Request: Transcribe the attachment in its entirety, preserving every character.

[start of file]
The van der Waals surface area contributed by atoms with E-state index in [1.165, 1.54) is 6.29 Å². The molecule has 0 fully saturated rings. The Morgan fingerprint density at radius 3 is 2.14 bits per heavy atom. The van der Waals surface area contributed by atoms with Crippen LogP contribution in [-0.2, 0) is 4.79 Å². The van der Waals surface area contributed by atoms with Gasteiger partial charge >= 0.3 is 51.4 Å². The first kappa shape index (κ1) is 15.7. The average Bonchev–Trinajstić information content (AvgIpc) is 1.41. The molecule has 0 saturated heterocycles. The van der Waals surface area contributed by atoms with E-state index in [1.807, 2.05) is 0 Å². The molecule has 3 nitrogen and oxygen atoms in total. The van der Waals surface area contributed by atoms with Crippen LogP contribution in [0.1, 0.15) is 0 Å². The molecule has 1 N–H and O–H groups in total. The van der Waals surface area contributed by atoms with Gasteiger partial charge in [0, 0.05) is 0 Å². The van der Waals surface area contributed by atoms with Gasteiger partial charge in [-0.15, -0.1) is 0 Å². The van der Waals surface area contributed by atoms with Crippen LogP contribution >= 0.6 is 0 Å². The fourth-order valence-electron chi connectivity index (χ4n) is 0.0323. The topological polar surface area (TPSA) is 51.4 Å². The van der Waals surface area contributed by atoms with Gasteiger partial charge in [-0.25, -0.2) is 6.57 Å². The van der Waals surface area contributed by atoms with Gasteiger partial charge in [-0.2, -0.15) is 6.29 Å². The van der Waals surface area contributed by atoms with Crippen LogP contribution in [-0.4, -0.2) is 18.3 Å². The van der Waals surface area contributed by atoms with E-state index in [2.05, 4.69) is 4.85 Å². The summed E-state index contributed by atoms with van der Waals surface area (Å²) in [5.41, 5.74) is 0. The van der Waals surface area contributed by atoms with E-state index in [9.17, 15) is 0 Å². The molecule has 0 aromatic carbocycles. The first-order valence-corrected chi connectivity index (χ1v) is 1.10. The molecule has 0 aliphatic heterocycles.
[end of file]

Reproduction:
The van der Waals surface area contributed by atoms with E-state index in [1.165, 1.54) is 6.29 Å². The molecule has 0 fully saturated rings. The Morgan fingerprint density at radius 3 is 2.14 bits per heavy atom. The van der Waals surface area contributed by atoms with Crippen LogP contribution in [-0.2, 0) is 4.79 Å². The van der Waals surface area contributed by atoms with Gasteiger partial charge >= 0.3 is 51.4 Å². The first kappa shape index (κ1) is 15.7. The average Bonchev–Trinajstić information content (AvgIpc) is 1.41. The molecule has 0 saturated heterocycles. The van der Waals surface area contributed by atoms with E-state index in [1.807, 2.05) is 0 Å². The molecule has 3 nitrogen and oxygen atoms in total. The van der Waals surface area contributed by atoms with Crippen LogP contribution in [0.1, 0.15) is 0 Å². The molecule has 1 N–H and O–H groups in total. The van der Waals surface area contributed by atoms with Gasteiger partial charge in [0, 0.05) is 0 Å². The van der Waals surface area contributed by atoms with Gasteiger partial charge in [-0.15, -0.1) is 0 Å². The van der Waals surface area contributed by atoms with Crippen LogP contribution >= 0.6 is 0 Å². The fourth-order valence-electron chi connectivity index (χ4n) is 0.0323. The topological polar surface area (TPSA) is 51.4 Å². The van der Waals surface area contributed by atoms with Gasteiger partial charge in [-0.25, -0.2) is 6.57 Å². The van der Waals surface area contributed by atoms with Gasteiger partial charge in [-0.2, -0.15) is 6.29 Å². The van der Waals surface area contributed by atoms with Crippen LogP contribution in [-0.4, -0.2) is 18.3 Å². The van der Waals surface area contributed by atoms with E-state index in [2.05, 4.69) is 4.85 Å². The summed E-state index contributed by atoms with van der Waals surface area (Å²) in [5.41, 5.74) is 0. The van der Waals surface area contributed by atoms with E-state index in [9.17, 15) is 0 Å². The molecule has 0 aromatic carbocycles. The first-order valence-corrected chi connectivity index (χ1v) is 1.10. The molecule has 0 aliphatic heterocycles.